Aug. 1, 2019, 11:44 a.m.
After the huge success of the art project Street Prints Manaia, a range of new pieces have been added to the Whangārei cityscape in a follow on campaign called Te Oranga.
Mayor for Whangārei Sheryl Mai said the community were so impressed with Manaia street arts that offers of funding began to come in to support artwork to beautify the city.
“Today is a continuation of Manaia street prints, after that I had a member of the community come to me and say I want to see more and I want to see young people involved and here’s some money!” Mai said.
The project has been a collaboration between Memory Lane Tattoo studio, the Whangārei District Council and Creative Northland involved teams of emerging youth working alongside established artists.
“We came to the experts and asked how do we make this happen? So today is the culmination of lots of hard work behind the scenes to get to this point and it’s so exciting,” she said.
“As a community we are growing, we’re appreciating art and acknowledging that our whole city needs to be brightened up!”
Organiser and Artist Earnest Bradley said the theme of Te Oranga encapsulates everything around wellness and was the perfect fit for the kaupapa of the project.
“Mikey came up with Te Oranga and it was like everything clicked. It was fitting, giving back, being in your oranga, basically feeling 100 and giving your maximum so it just made sense,” he said.
Each artist was teamed up with an emerging youth and Huanui College student Ayo said this experience will help him grow as he establishes his own personal style..
“Im teaming up with Bryce and I think I’ll get a lot out of it as far as my ability goes. I know he’s experienced so it’s a good opportunity.
“I’m still trying to find my style, I just like getting across my thoughts and my feelings in my pieces, this will teach me a better view on art and to put more thought into my pieces,” he said.
Earnest Bradley said bringing youth onto Te Oranga is something new which aligns with their mission of being able to give back.
“Now we’ve got some youth so they get to see the whole process from start to finish and how hard it is to pull these mural off.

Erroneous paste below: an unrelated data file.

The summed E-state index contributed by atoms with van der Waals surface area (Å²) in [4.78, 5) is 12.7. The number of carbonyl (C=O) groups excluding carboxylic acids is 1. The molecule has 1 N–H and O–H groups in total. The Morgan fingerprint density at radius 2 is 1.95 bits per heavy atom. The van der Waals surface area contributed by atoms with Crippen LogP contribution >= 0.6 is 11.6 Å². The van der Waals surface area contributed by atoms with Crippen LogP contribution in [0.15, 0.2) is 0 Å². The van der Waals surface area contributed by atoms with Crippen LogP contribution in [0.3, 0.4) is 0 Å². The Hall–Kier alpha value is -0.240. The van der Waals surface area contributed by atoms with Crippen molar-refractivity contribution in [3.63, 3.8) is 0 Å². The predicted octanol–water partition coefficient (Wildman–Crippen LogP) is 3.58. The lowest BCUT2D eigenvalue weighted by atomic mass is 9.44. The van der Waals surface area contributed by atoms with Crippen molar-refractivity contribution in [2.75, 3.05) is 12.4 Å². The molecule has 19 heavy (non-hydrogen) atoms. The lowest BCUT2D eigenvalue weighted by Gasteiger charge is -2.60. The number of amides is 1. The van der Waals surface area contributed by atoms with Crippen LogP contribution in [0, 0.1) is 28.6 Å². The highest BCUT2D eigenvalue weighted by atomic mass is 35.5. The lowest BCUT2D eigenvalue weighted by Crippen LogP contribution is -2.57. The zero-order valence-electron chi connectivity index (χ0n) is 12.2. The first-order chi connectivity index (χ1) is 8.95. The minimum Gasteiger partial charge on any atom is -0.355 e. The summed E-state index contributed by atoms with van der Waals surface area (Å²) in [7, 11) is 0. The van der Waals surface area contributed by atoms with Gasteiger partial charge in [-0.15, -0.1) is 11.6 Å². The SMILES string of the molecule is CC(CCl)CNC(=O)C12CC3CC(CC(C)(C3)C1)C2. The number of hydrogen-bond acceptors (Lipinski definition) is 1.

“I’ve had 20 years experience in street art and somewhere along the line I need to give back and these guys are more than willing and keen so Im more than happy to share my knowledge”
“I paint a lot of portraiture so mine is like stepping into your oranga, I’ve used a local boy from Whangārei and Ive just a lot of light source through my pieces. I try to keep my pieces quite fluid, organic and abstract. It’s basically (him) stepping into his oranga,” Bradley said.
Artist Michael Tupaea from Panguru brought his skills back to the North six years ago as a way to serve his local community and believes events like this are an opportunity to make a statement in art.
“If you have a personal story that goes with your mahi it has a lifeforce and it has a statement. We do these ancient carving that hold special meanings and put them in our house and we can identify what they mean and to be able to paint the city with that sort of mana, is something I’m excited about.
“My particular piece is called Breakthrough, so Oranga is a journey of wellness and for me there’s different pillars for that hinengaro, wairua, tinana, whānau, whenua: there’s all these different parts to wellness.
“When you’re in a place of oranga you can contribute and my place is about now being in a place of wellness and being able to contribute, which is a journey I’ve been on for the last 20 years and finding what that looks like. So it’s about breaking through personally so you can help other people to contribute.” Tupaea said.
The new works are located on Walton Street, Hannah Street and Commerce Street.
Tags: Contemporary Art